Kate, Princess of Wales, can’t catch a break. In the wake of recovery from abdominal surgery, becoming the subject of wild conspiracy theories and a cancer diagnosis, Kate is once again the center of public discourse.

This time, for a polarizing portrait of the princess.

The portrait, painted by artist Hannah Uzor, is featured on the July cover of Tatler magazine. She tries to capture “the soul of the person” in her portraits, Uzor says in an Instagram video.

“I spent a lot of time looking at her, looking at her pictures, watching videos of her, seeing her with her family, seeing her diplomatic visits, seeing her when she’s rowing or visiting children at hospice,” Uzor, who did not have access to the princess during the process, says in an Instagram video.

In spite of Uzor’s efforts to capture the princess’s soul on paper, public critique centers on the portrait’s lack of resemblance to Kate.

“Sorry, who is she meant to be? The Princess of Wales? You could have fooled me,” panned The Telegraph. “I cannot divine any flicker of resemblance between it and the woman it’s supposed to depict.”

“Doesn’t look like Catherine at all,” a public critic wrote on X. “(If) she wasn’t wearing that dress I’d have no clue as to who it’s meant to be.”

The royal family has not commented on the portrait and the artist has not responded to the backlash.

Kate has dominated headlines since she received a “planned abdominal surgery” in January. In light of the operation, Kate took an extended leave from royal duties to recover.

While recuperating, her disappearance from the public eye fueled conspiracies on where the “missing” princess had gone. Some joked she was waiting for a bad haircut to grow out while others concocted dark theories, like that she was dead.

In March, Kate announced she had been diagnosed with cancer and is currently undergoing treatment. Since her announcement, Kate has maintained a low profile.

“This of course came as a huge shock,” Kate said of her diagnosis. “William and I have been doing everything we can to process and manage this privately for the sake of our young family.”

Last week, King Charles’ portrait attracted critics

Last week, King Charles III unveiled his official portrait at Buckingham Palace.

Charles lightly tugged on a black sheet to reveal the 8.5-by-6.5-feet painting. What was underneath stirred up a range of public reaction: praise, humor, confusion and even controversy.

Charles’ aging face, hands and a monarch butterfly stand out against the shades of crimson. He stands dressed in the uniform of the Welsh Guards and rests his hands on the hilt of a sword — but most viewers won’t notice such details, because it seems no one can see past the overabundance of red paint.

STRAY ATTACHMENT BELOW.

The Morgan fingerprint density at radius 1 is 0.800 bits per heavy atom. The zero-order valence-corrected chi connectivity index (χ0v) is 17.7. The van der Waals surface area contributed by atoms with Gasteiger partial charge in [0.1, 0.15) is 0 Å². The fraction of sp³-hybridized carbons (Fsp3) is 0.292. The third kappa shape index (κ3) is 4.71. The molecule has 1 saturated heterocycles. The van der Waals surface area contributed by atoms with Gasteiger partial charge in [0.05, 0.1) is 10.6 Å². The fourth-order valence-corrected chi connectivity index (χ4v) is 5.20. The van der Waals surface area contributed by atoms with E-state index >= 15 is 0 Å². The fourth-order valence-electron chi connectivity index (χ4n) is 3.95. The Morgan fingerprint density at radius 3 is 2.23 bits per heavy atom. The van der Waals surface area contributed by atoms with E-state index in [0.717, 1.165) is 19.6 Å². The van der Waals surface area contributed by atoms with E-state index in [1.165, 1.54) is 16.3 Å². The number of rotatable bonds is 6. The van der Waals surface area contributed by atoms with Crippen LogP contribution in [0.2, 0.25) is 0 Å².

“I really like the portrait of King Charles,” one critic wrote on X. “Before photography, to have a great painter capture your real appearance you accepted the revelation of your flaws and your mortality.”

But for every fan of the painting, there were probably a dozen people comparing it to a “nightmarish horror movie” and calling it “frightening.”

“When I started this project, His Majesty The King was still His Royal Highness The Prince of Wales, and much like the butterfly I’ve painted hovering over his shoulder, this portrait has evolved as the subject’s role in our public life has transformed,” the artist, Jonathan Yeo, wrote in a joint Instagram post with the royal family. “I do my best to capture the life experiences and humanity etched into any individual sitter’s face, and I hope that is what I have achieved in this portrait.”

According to Yeo, Charles expressed approval for the unique approach while the painting was in progress. Before the official unveiling of the portrait, Charles was shown a “half-done” version of the painting, artist Jonathan Yeo said in an interview with the BBC.

“He was initially mildly surprised by the strong color,” Yeo noted, “but otherwise he seemed to be smiling approvingly.”

The public had fun with the unorthodox painting. Social media users poked fun at Yeo’s use of red by comparing it to deep-dish pizza or suggesting it has a connection to the blood-soaked royal horses that recently ran loose in London.

Blood-soaked royal horses make frenzied escape in London, several injured

What people are saying about Kate’s portrait

Uzor’s portrait is getting a lot of online hate, with one user calling it “almost impossibly terrible.”

Others are humorously giving Uzor the benefit of the doubt — since Kate has made few public appearances this year, some users are joking that she simply forgot what the princess looked like.